For many years, the Center has sponsored an annual retreat for Stanford political theorists.
Ph.D. students and postdocs from various departments who share an interest in political theory come together to present — and debate — their work in a friendly and collegial environment. Scholars who have participated in the retreat have expressed appreciation for the "informal social and philosophical interations." In particular, they have praised the quality of talks, breaks between presentations, hot tub, fire on the beach, and friendly atmosphere.
Read about previous retreats below.
Dirty Leviathan Retreat
by Patrick Taylor Smith, Postdoctoral Fellow, Center for Ethics in Society
On May 15th, 2015, a score of intrepid political theorists, law students, and political philosophers braved traffic along Highway One and arrived at a beachfront villa just outside Watonsville to begin the 6th Annual Dirty Leviathan Retreat. The Dirty Leviathan is a group sponsored by the Center for Ethics in Society that is designed to support interdisciplinary and applied work in ethics and political philosophy. Friday evening was spent debating the rise of ISIS, the history of the Assassins, and the appropriate interpretation of the Spike Jonze movie Her. After Chinese food, we all had cake that was decorated with a classic early depiction of Thomas Hobbes’s Leviathan, commemorating the long-term success of the Dirty Leviathan in bringing people together to discuss applied normative issues.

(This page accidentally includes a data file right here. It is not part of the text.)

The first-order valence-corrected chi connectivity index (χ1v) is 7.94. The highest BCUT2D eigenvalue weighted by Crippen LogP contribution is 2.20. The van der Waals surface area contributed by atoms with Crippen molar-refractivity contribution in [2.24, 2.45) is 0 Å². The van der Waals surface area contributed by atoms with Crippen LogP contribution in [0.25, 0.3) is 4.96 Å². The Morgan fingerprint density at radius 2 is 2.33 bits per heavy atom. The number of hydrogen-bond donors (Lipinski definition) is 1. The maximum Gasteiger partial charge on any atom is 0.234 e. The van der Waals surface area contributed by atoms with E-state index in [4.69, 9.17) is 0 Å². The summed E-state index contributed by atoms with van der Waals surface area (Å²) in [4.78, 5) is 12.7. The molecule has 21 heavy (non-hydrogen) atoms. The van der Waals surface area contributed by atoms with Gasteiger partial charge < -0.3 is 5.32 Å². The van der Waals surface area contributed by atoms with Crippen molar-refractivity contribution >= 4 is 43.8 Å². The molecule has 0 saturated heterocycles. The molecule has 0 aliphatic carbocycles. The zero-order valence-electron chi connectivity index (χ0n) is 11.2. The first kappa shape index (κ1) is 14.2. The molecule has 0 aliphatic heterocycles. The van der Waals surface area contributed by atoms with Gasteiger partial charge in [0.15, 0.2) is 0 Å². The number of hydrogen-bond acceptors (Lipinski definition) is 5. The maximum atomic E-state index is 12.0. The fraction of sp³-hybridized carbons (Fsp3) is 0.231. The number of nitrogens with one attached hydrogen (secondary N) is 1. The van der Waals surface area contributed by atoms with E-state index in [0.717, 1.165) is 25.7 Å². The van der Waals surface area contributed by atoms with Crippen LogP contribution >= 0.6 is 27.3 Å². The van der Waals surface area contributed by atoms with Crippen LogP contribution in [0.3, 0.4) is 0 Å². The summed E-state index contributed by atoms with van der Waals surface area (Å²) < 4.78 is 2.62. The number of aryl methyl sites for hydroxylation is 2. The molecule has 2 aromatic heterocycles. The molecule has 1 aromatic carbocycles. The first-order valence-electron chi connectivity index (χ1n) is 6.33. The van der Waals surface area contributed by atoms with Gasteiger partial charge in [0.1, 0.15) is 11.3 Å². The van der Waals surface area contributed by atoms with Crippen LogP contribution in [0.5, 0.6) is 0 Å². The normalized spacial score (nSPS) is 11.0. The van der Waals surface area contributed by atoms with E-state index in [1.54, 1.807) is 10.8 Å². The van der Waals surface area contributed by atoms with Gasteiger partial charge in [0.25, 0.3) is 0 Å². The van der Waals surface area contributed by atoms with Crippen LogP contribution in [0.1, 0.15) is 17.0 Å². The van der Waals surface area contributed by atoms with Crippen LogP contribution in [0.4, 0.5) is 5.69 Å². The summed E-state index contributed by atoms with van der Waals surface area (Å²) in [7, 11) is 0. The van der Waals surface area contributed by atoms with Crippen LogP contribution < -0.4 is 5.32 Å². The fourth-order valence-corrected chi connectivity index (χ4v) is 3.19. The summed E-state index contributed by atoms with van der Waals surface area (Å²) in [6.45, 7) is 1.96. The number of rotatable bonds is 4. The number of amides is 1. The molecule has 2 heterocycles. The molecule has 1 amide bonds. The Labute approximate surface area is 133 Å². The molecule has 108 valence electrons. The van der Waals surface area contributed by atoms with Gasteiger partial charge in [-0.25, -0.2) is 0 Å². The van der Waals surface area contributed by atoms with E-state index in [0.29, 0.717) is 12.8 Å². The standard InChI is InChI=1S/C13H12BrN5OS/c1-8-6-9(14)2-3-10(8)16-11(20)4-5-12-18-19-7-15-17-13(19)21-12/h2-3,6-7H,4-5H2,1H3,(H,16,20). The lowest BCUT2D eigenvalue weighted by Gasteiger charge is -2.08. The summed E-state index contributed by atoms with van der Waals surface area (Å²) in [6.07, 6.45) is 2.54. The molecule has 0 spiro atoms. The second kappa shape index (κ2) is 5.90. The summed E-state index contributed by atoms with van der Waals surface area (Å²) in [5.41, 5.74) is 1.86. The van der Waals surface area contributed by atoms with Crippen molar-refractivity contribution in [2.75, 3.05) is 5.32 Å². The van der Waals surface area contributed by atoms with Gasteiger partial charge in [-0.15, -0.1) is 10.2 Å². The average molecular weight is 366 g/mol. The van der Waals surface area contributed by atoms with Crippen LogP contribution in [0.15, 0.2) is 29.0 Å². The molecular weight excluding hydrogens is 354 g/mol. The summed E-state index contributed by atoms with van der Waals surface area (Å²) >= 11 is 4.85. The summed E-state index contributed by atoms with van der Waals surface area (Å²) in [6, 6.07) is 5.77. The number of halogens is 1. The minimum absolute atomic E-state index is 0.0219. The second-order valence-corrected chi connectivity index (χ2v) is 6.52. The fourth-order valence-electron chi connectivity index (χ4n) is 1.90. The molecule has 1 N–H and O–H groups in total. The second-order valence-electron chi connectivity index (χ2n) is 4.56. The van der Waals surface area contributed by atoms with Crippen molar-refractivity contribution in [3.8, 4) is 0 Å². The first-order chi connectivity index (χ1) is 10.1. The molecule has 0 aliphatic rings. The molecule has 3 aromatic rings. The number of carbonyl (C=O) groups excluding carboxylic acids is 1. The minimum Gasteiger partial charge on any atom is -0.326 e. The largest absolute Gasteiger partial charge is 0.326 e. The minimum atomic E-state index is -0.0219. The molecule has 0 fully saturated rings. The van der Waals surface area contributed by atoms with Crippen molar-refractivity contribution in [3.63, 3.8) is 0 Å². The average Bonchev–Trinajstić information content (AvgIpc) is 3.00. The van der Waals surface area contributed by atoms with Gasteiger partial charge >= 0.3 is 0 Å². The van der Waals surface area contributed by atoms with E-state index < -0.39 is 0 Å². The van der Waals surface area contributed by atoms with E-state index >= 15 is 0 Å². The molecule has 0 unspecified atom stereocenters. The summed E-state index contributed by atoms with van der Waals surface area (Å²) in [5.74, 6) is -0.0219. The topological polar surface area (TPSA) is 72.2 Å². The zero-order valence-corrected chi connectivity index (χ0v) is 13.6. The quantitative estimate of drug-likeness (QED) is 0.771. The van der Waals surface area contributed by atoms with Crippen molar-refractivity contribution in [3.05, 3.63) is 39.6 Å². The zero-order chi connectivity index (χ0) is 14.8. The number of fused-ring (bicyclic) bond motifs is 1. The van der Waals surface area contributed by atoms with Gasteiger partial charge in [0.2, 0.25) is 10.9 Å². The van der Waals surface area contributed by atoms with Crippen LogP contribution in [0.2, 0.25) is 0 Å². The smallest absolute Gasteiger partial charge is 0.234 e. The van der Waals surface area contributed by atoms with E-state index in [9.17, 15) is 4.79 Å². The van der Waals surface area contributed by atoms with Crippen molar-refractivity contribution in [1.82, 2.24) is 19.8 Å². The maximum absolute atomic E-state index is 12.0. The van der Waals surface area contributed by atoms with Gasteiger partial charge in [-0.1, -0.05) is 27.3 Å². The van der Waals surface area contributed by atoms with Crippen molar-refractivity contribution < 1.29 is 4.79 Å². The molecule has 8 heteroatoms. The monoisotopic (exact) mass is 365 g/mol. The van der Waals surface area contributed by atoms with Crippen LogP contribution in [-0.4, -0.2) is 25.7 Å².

Dirty Leviathan Retreat
by Lily Lamboy, PhD candidate in Political Science
Should healthcare systems protect people’s finances? Do parents have independent reasons, separate from the needs of the child, for claiming right to parent? What is the relationship between autonomous decision-making and distributive outcomes related to luck?
This is just a small sample of the questions tackled during presentations at The Dirty Leviathan’s recent workshop retreat in Watsonville, CA. The Dirty Leviathan is a group sponsored by the McCoy Family Center for Ethics in Society, and its mission is to support interdisciplinary research on questions related to ethics, justice, and political theory by bringing together graduate students and post-doctoral fellows from all corners of the university. Over the weekend of April 4-6 this year, 25 researchers from law, Ethics in Society, history, classics, political science, and philosophy came together to workshop their ideas and forge relationships across disciplines. Within minutes of arriving on Friday evening, participants were engaged in fascinating informal conversations, ranging in topics from the ethics of college athletic compensation to gender inequality.